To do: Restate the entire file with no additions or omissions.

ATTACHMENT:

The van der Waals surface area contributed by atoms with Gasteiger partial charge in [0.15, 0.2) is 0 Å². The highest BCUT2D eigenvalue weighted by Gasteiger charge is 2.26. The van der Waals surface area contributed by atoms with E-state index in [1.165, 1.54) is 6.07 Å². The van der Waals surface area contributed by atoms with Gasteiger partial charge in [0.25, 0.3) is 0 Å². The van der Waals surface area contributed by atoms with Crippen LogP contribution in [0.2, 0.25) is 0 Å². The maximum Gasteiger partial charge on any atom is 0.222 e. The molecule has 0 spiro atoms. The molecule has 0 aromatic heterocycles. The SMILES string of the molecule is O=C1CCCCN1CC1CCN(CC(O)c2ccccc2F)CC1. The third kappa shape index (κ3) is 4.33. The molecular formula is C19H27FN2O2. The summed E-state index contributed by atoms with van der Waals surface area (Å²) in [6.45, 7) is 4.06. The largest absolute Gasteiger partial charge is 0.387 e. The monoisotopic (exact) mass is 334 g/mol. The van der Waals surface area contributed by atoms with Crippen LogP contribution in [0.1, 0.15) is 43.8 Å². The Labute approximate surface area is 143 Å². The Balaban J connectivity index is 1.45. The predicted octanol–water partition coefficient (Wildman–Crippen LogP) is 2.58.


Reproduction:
The van der Waals surface area contributed by atoms with Gasteiger partial charge in [0.15, 0.2) is 0 Å². The highest BCUT2D eigenvalue weighted by Gasteiger charge is 2.26. The van der Waals surface area contributed by atoms with E-state index in [1.165, 1.54) is 6.07 Å². The van der Waals surface area contributed by atoms with Gasteiger partial charge in [0.25, 0.3) is 0 Å². The van der Waals surface area contributed by atoms with Crippen LogP contribution in [0.2, 0.25) is 0 Å². The maximum Gasteiger partial charge on any atom is 0.222 e. The molecule has 0 spiro atoms. The molecule has 0 aromatic heterocycles. The SMILES string of the molecule is O=C1CCCCN1CC1CCN(CC(O)c2ccccc2F)CC1. The third kappa shape index (κ3) is 4.33. The molecular formula is C19H27FN2O2. The summed E-state index contributed by atoms with van der Waals surface area (Å²) in [6.45, 7) is 4.06. The largest absolute Gasteiger partial charge is 0.387 e. The monoisotopic (exact) mass is 334 g/mol. The van der Waals surface area contributed by atoms with Crippen LogP contribution in [0.1, 0.15) is 43.8 Å². The Labute approximate surface area is 143 Å². The Balaban J connectivity index is 1.45. The predicted octanol–water partition coefficient (Wildman–Crippen LogP) is 2.58.